The last time I looked at or smelled PVCweld, it contained DCM/ MeCl2. If it does, and it's *fumes* are capable of misting the surface of a piece of polycarbonate, then you can distill the DCM out of the PVCweld. IIRC the boiling point of DCM is around 35 Centigrade, so you'll need to be packing you receiver in ice, or doing the distillation in the fridge. Depends on what equipment you have to hand.
Both have a dipole due to the electronegativity of a single oxygen atom, and both have the positive end of the dipole dispersed into a C2-long chain, which reduces the gradient of the charge separation. I don't recall acetone as having any effect on most clear plastics ; I don't know about MEK.
May well be. It's quite possible that a "polycarbonate" is actually a copolymer with something else, and that down at the molecular level you can weld the two items by solvent-welding the second polymer.
Going back to the original question - didn't NitroMors paint stripper contain DCM?
Reply to
Aidan Karley
================================== Not very elegant but quite practical:
formatting link
a patch to suit and it will be almost invisible unless you go looking for it.
Cic.
Reply to
Cicero
"Sorry, there are currently no matches for your search term 'flashband'. The closest match was 'flashing'." Did you mean 'flashband'???
Reply to
Mike Scott
----------------------------------
=================================== It should be showing 6 different sizes of 'Hi-Tack Flashing strip' and Primer to match. This is probably their own-brand version of 'Evostik Flashband' which is a self-adhesive roof repair flashing / bandage. It can be cut to any shape / size for roof repairs and will stick to almost anything either as flashing or as a patch. I used it on a polycarbonate shed roof several years ago and it's still waterproof.
If you can't find it from my reference try googling for 'Evostik Flashband' which should produce a result.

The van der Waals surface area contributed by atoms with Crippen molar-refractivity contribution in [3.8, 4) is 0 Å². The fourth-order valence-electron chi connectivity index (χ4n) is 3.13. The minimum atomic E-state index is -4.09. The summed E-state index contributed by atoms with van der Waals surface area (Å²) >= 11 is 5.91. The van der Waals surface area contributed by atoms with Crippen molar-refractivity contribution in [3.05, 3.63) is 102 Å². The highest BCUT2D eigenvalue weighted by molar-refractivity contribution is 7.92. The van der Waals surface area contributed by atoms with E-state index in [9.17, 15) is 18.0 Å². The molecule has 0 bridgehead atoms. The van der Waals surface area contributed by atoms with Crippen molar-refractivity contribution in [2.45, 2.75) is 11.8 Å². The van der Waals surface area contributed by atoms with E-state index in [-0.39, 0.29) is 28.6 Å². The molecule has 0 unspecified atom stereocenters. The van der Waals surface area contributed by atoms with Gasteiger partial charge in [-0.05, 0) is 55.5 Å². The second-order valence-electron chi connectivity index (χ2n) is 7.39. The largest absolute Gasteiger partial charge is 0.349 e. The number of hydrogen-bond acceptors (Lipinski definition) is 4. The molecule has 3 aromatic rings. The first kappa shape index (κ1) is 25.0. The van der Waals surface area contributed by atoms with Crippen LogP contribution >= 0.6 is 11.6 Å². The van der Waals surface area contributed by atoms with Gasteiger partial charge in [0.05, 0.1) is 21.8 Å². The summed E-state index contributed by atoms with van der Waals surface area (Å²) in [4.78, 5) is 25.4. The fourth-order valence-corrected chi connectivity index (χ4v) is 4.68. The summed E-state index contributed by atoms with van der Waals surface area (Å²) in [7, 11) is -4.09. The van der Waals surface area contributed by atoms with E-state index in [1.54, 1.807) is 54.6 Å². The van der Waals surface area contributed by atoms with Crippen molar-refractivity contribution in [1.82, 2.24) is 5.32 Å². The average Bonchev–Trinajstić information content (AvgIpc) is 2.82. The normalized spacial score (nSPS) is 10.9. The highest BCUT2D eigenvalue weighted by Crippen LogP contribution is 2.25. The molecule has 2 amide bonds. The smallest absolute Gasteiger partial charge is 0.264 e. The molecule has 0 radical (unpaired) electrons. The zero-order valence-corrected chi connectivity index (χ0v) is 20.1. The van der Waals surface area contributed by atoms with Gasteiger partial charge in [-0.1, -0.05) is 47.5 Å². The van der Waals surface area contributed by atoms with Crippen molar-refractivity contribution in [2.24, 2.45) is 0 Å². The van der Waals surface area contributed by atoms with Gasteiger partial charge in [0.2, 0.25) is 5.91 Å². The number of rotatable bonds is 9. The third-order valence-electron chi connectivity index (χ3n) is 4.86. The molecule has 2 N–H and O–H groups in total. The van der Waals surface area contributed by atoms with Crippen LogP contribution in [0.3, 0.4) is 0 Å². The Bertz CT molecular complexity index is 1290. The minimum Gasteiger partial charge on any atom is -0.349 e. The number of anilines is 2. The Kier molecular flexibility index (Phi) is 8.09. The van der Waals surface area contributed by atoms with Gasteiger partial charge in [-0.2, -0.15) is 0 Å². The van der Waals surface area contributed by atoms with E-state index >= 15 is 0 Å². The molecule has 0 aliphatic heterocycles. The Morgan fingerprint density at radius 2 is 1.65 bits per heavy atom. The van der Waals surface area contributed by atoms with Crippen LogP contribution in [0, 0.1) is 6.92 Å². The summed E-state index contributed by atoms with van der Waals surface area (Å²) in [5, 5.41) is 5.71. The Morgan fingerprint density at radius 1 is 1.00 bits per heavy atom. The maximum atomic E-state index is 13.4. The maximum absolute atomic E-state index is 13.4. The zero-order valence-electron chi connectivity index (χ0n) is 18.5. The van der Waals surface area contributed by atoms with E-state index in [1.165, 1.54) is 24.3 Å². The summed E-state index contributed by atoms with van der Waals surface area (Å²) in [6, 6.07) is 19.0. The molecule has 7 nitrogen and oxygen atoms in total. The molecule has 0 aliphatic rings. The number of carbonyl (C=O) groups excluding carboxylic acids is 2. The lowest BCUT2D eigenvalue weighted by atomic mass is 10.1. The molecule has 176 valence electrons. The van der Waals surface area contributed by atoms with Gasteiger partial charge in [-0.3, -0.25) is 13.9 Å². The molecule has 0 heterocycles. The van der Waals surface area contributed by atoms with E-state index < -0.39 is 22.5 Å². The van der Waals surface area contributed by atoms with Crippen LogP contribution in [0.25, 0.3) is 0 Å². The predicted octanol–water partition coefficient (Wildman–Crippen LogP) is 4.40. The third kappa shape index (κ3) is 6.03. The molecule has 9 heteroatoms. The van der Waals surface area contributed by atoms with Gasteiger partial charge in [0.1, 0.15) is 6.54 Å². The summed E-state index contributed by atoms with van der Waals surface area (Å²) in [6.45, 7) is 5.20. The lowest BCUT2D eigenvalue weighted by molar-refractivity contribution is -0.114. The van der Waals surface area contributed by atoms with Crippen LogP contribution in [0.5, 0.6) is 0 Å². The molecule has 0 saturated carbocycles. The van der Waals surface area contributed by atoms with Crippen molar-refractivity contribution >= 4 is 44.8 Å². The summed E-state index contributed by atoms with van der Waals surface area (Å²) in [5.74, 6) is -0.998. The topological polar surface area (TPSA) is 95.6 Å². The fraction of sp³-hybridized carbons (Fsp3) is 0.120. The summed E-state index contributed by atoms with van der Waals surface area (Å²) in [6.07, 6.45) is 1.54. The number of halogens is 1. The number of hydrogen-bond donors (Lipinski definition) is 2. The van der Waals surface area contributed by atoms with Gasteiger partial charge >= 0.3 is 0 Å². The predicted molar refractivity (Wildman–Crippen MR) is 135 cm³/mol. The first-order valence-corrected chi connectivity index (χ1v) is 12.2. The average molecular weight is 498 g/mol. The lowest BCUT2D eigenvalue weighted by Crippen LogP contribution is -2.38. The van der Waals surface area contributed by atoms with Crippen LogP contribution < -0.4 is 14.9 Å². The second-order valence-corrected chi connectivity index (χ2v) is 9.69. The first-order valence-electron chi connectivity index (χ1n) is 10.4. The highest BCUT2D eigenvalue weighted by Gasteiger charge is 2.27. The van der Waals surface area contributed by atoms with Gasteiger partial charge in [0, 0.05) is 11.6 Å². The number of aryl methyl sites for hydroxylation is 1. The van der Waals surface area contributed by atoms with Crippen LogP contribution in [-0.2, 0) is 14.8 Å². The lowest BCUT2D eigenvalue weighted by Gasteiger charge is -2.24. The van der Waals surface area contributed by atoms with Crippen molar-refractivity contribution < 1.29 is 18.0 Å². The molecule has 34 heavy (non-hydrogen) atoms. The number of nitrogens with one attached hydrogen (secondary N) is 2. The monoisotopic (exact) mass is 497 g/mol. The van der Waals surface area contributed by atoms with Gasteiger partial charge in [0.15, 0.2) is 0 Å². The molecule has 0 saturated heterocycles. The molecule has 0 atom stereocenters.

Cic.
Reply to
Cicero
Shouldn't be a problem. The most difficult things for postage are flammables and explosives (and carbide, which produces flammables when it gets wet). Methylene chloride/ DCM has been used in the past as the active ingredient in fire extinguishers - it's decidedly unflammable. It would need appropriate packaging, but that's not difficult.
Reply to
Aidan Karley
On 8 Jan, 15:13, Aidan Karley wrote:
Don't you have house insurance then? Rather than bodge it get the sheet replaced properly and be done with it.
Reply to
cynic
Yes - it's a trade-off between losing no-claims bonus or patching until the whole roof needs replacing. As a judgement call, no-claims wins.
Reply to
Mike Scott
The message
from cynic contains these words:
It's generally unwise to claim off insurance if your claim is less than about £1000.
If you claim then
1. Your name will be put on a list of claimants which is circulated around other insurance companies
2. Your are likely to see a premium increase and/or excess and/or exclusions when your policy comes up for renewal, or to receive no invitation to renew
3. You are liable to find it difficult to get insurance on reasonable terms from other companies
Reply to
Appin